Moms can take a few simple steps to strengthen the relationship with her son.
When my oldest son was little-bitty guy, he liked to climb.
He particularly liked to climb on and off my bed. The appeal was that it was tall and high off the ground. My son would get almost all the way up and look back and say, “mommy, wook, dis so danj-wis!” I told him that he was a great climber and I was so happy he was able to do that all by himself.
Fast forward 9 years and he still finds satisfaction in things that I now see as “so danj-wis!”
Only now, it is much harder for me to smile and say, good for you! Why… well because he could actually hurt himself of course. go here to protect his heart
Boundaries are even more important now than they were then.
Let the testosterone do its thing.
In his pre-teens now, my son, more than ever, is craving manhood.
He loves to build and so he wants to use his dads drill. He wants to cook (something else his dad does) and therefore wants to use the stove. Longing for big responsibilities on our little farm. Driving the four-wheeler, or operating the lawn mower.
I wrote another article about holding your kids back from their abilities and that is exactly what I have to be careful not to do with my son. Each and every thing he can do that leads him closer to his manhood, I want to encourage him to do and praise him for a job well done.
My boy is not me and he doesn’t see things the way I do, nor will he ever.
He will grow to be a man. What he lacks in logic and reasoning during his youth, I compensate for with clear boundaries. I do my part by creating an environment balanced between risk and reward. Let him practice being a man and watch him flourish. want to make him a modern day knight? go here
Take a chill.
Young men don’t want to be nagged any more than grown men do.
If we think of our boys as mini-hubbies it’s easier to understand how to act around them. Delivering expectations, clear and concisely, one time proves more effective. Let consequences fall where they may when expectations are not met. Don’t nag.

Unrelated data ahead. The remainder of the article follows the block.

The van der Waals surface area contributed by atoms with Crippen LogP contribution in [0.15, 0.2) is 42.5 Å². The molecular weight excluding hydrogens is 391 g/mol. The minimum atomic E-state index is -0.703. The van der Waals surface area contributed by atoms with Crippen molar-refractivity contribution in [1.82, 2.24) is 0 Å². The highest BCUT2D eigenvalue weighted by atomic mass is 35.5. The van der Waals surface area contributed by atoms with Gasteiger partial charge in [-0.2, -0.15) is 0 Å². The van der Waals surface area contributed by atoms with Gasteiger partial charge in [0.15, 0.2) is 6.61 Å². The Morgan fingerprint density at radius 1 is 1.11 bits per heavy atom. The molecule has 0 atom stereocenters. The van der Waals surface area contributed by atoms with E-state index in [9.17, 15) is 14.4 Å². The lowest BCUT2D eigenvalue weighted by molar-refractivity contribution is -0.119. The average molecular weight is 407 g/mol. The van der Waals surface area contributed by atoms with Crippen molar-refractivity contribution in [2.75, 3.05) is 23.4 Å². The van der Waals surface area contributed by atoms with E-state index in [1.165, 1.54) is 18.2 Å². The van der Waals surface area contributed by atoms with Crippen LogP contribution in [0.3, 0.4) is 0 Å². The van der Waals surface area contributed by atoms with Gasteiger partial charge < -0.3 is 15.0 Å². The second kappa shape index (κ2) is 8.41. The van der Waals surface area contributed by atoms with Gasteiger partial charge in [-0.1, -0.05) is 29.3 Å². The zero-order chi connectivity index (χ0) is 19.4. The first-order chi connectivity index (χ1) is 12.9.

Let go of what you can.
My precious husband has learned to love me despite all (or at least most) of my hang-ups.
One of which being my need to correct grammar. He works with people. A lot of people. People he needs to impress and “win over.” I try to tell him that he would much rather I correct him, than for him to keep mispronouncing or misusing a word with a customer.
I don’t know if he agrees or if he’s just really gracious to me. Your son also, doesn’t want to hear your constant correction. But aren’t we suppose to correct our children? Yes, when it matters. Too much criticism, is good for no one.
Practice silence instead of speeches.
Bare with me while I get technical for just one brief moment. I’ll try not to make a habit of it. At 6-7 weeks after conception, boy babies experience a spiking of testosterone in the whom. Many changes take place in the baby at this time, one of which is a significant “hit” on language and communication. (like the technical stuff? go here) I see this in my son, after I’ve slipped into a lecture.
After about 60 seconds, he has stopped receiving what I’m saying. He has gone into defense mode. I can not impart anything to him at this point. His shield is up and deflecting everything that comes his way. Boys are cause and effect. When they’ve messed up, deliver a consequence along with a very brief explanation and be done with it.
Save your words for affirmation. The same way you can make your husband soar with your encouragement, you can do so for your son.
Give him what he needs.
I use to love hugs. I still do to a degree, but as my life and needs have changed, the way I receive love has as well.
To be blunt, if you want me to feel loved… do something for me. I have loads of responsibility and taking on a piece of that, to help me out, speaks volumes of love to me.
learn more about how your son feels love here best seller
Affection is however, important. Marriage and babies is what people do. Those spouses and babies will need affection, so I worked with my less affectionate children to teach them how to give and receive love in this way.
Men thrive on words of affirmation.
So does your little man.
Boys are seeking approval from day one and on into old age. You could be hugging your boy, cleaning his room for him, or showering him with gifts and he still not be getting what he needs, if there is a lack of affirmation.
Some moms declare that sons are more challenging to train up and some say daughters.
The advantage for moms with girls is that moms ARE girls! Mom has walked a mile in the emotions, feelings, sensitivity and all the other “estrogen-y” issues.
go here for more about raising girls
I’m reminded of a story I read in a James Dobson book, about two boys who borrowed an older brothers motor cycle, drove it down a few blocks to the high school and went joy-riding for a few hours on the schools football field until they were caught. Scary, right? What takes this story to a whole other level? The boys were blind! Boys are wild. go here for more about raising boys
Whether parenting your son makes you want to pull your hair out, or seems like a walk in the park, we can work to build a strong relationship with them when we try to understand them and give them what they need.
Want to be greatly encouraged about being a mom to boys? Head over to Raising Real Men and read this article written to Mommas Of Boys! by Hal and Melanie Young